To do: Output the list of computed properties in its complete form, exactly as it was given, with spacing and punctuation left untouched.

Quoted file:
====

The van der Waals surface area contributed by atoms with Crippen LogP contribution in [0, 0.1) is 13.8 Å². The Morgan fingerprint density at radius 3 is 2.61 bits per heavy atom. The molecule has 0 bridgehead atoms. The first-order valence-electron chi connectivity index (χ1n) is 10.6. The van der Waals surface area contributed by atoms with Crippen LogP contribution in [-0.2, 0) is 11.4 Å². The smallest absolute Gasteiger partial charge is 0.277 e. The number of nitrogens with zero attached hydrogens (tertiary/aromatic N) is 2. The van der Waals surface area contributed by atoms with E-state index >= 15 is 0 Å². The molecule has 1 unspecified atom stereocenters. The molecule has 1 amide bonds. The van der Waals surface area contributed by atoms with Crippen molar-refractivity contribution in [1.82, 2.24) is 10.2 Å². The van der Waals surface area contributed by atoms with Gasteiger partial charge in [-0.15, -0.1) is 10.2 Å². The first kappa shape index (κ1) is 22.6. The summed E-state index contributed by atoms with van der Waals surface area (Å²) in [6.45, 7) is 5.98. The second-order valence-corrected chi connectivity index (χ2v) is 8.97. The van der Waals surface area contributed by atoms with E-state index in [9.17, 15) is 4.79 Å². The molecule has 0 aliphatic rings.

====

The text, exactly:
The van der Waals surface area contributed by atoms with Crippen LogP contribution in [0, 0.1) is 13.8 Å². The Morgan fingerprint density at radius 3 is 2.61 bits per heavy atom. The molecule has 0 bridgehead atoms. The first-order valence-electron chi connectivity index (χ1n) is 10.6. The van der Waals surface area contributed by atoms with Crippen LogP contribution in [-0.2, 0) is 11.4 Å². The smallest absolute Gasteiger partial charge is 0.277 e. The number of nitrogens with zero attached hydrogens (tertiary/aromatic N) is 2. The van der Waals surface area contributed by atoms with E-state index >= 15 is 0 Å². The molecule has 1 unspecified atom stereocenters. The molecule has 1 amide bonds. The van der Waals surface area contributed by atoms with Crippen molar-refractivity contribution in [1.82, 2.24) is 10.2 Å². The van der Waals surface area contributed by atoms with Gasteiger partial charge in [-0.15, -0.1) is 10.2 Å². The first kappa shape index (κ1) is 22.6. The summed E-state index contributed by atoms with van der Waals surface area (Å²) in [6.45, 7) is 5.98. The second-order valence-corrected chi connectivity index (χ2v) is 8.97. The van der Waals surface area contributed by atoms with E-state index in [9.17, 15) is 4.79 Å². The molecule has 0 aliphatic rings.